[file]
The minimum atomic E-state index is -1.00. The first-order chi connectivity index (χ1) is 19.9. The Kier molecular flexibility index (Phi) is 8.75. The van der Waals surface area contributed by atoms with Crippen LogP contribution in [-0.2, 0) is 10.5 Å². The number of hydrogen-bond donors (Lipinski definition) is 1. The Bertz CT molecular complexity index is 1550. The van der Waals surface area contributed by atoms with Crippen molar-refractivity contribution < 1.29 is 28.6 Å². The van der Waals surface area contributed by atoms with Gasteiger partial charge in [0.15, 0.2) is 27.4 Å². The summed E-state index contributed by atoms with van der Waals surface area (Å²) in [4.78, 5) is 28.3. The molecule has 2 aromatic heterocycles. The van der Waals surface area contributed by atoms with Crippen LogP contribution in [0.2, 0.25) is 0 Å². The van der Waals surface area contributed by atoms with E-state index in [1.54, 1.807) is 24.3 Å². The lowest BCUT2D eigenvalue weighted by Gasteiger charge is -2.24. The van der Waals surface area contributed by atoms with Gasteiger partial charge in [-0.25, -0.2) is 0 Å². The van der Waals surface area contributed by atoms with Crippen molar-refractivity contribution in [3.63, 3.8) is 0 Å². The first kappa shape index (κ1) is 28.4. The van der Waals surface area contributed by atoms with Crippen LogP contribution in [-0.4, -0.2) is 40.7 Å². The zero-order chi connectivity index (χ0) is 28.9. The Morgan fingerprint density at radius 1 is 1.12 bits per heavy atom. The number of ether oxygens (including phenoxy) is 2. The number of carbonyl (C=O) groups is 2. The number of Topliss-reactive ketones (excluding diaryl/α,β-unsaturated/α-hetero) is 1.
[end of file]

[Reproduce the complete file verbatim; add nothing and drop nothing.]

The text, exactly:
The minimum atomic E-state index is -1.00. The first-order chi connectivity index (χ1) is 19.9. The Kier molecular flexibility index (Phi) is 8.75. The van der Waals surface area contributed by atoms with Crippen LogP contribution in [-0.2, 0) is 10.5 Å². The number of hydrogen-bond donors (Lipinski definition) is 1. The Bertz CT molecular complexity index is 1550. The van der Waals surface area contributed by atoms with Crippen molar-refractivity contribution < 1.29 is 28.6 Å². The van der Waals surface area contributed by atoms with Gasteiger partial charge in [0.15, 0.2) is 27.4 Å². The summed E-state index contributed by atoms with van der Waals surface area (Å²) in [4.78, 5) is 28.3. The molecule has 2 aromatic heterocycles. The van der Waals surface area contributed by atoms with Crippen LogP contribution in [0.2, 0.25) is 0 Å². The van der Waals surface area contributed by atoms with E-state index in [1.54, 1.807) is 24.3 Å². The lowest BCUT2D eigenvalue weighted by Gasteiger charge is -2.24. The van der Waals surface area contributed by atoms with Gasteiger partial charge in [-0.25, -0.2) is 0 Å². The van der Waals surface area contributed by atoms with Crippen molar-refractivity contribution in [3.63, 3.8) is 0 Å². The first kappa shape index (κ1) is 28.4. The van der Waals surface area contributed by atoms with Crippen LogP contribution in [-0.4, -0.2) is 40.7 Å². The zero-order chi connectivity index (χ0) is 28.9. The Morgan fingerprint density at radius 1 is 1.12 bits per heavy atom. The number of ether oxygens (including phenoxy) is 2. The number of carbonyl (C=O) groups is 2. The number of Topliss-reactive ketones (excluding diaryl/α,β-unsaturated/α-hetero) is 1.